That said, I was gutted. At the start of a new quarter, now I had to hold it together on a small campus where bumping into him was highly likely and highly unwanted. I cried nearly every day for the first couple of weeks. I had never felt so low as I did then and it’s very true—first loves can be brutal.

I’d start to feel better about things and try to feign that I was cool when I’d see him. The reality was my stomach was in knots and my heart would be pounding out of my chest when we crossed paths. But I thought (foolishly so), that perhaps in creating a friendship and playing it very cool on the surface, he’d soon see what a dumb mistake he made in letting me go. Oh… I shuddered just writing that.

But then I’d see him talking to some girl and I’d be bummed all over again. It didn’t help that there no one else on campus to shift my attention to—no pleasant diversions to be found. I got to a point of normalcy for the most part, by winter break. Then we went on a trip overseas and I came back to find out he was dating someone! And kill me—she was in my Tuesday/Thursday 1 p.m. class! I found out because I saw them driving back to campus after lunch one of those days and then I noticed girlfriend was always late to class. Can you imagine trying to concentrate on the coursework then?

It tripped up my sadness—and anger now—all over again.

My family was sympathetic for about one week after the breakup. But when my tears kept going for weeks after, any compassion quickly soured to irritation and indifference. Thus, I made sure to shut down at home. It was not a safe place to feel my feels. My girlfriends were sweet and understanding through the more than eight months it took me to finally be over the whole thing, but I know I tried them.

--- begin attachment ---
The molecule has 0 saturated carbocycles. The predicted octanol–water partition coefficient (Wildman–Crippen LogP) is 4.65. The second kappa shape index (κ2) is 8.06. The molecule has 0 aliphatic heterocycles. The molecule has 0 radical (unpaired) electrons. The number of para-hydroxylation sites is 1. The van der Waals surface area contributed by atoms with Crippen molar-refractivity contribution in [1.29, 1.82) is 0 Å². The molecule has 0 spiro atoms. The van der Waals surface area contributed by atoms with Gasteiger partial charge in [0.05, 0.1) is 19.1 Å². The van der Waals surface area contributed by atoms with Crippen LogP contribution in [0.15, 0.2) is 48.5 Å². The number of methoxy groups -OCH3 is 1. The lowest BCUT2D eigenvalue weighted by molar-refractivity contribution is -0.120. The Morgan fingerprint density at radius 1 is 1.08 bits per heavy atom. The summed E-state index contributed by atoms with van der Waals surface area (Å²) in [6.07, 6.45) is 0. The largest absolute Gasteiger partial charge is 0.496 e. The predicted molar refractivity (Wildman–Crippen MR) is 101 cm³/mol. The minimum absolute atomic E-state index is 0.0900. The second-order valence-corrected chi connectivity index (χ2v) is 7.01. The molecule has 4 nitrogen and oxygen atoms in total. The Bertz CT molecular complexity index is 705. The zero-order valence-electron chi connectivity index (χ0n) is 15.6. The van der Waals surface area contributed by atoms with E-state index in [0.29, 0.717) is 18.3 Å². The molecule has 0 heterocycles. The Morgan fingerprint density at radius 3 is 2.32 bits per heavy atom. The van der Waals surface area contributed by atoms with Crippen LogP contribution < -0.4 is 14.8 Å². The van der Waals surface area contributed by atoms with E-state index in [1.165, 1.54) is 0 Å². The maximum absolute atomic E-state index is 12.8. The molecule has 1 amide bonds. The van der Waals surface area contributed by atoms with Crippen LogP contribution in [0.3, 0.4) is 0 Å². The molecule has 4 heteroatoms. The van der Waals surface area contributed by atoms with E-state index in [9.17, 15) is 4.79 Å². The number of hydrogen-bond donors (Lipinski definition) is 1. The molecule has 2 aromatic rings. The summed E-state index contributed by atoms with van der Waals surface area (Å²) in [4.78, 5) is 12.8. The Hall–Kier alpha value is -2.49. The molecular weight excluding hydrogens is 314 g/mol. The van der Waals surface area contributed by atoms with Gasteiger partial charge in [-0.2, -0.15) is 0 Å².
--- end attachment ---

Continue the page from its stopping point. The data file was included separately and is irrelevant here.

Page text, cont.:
The thing is, while it is hard for friends and family to deal with someone dealing with grief, sadness, and all that comes with it, the timetable of that is not their call to make. I dearly wished I could have shut off the hurt valve and rallied on to enjoy college life for whatever else it had to offer. But my soul was a sensitive one—especially at age 20—and it was as if I had no control over the waves that would wash over me.

I did what I was supposed to do: stayed busy, focused on good friends, worked out, trying new things, etc. But deep down, I was very much still licking my wounds. When you think about the fact that our relationship was just months, I should have been feeling better rather quickly, right? Not so.

One of the sweetest encouragements given to me in those gloomy days (my junior year was a bust, y’all), was a note from my best friend’s mom. I still remember what she said in her flowery and beautiful penmanship. “Emotions will come in waves, give an ear to them as they come.” At the time, I didn’t fully grasp what that meant. I wanted to feel better. I didn’t want to hurt. I didn’t want anyone mad at me for being such a pile of Eeyore-level malaise all the time. But what she was trying to tell me was that to heal, you must ride out each wave of grief as it comes, but what you don’t realize is happening is that each wave is moving you forward.

I’ve reflected on that note so much since. We don’t have control over the sadness that ensues when we lose someone or something important to us. But we don’t need to fight the waves when they come. Allow them and let the feelings out as they need to. Give them an ear and let them wash through and out. You aren’t staying stagnant in your hurt, you are working your hurt out.

To family and friends that think someone is taking too long (in their opinion) for a person to “get over” whatever they are mourning, either support them with kindness or shut your mouth. While it is important to look out for our hurting people to make sure they are not going into darker depression or deeper issues (and if they are, help them get help), your most important role is to be a soft place on which to land for them. That’s all.

And if you are mourning a loss right now, keep taking steps forward at the pace that feels comfortable to you. Don’t fight your emotions, but give them the space they require, knowing that while the pain of loss will always be there, it does progressively get easier, and easier.

And you are not alone. 🙂

Photo by Luis Galvez on Unsplash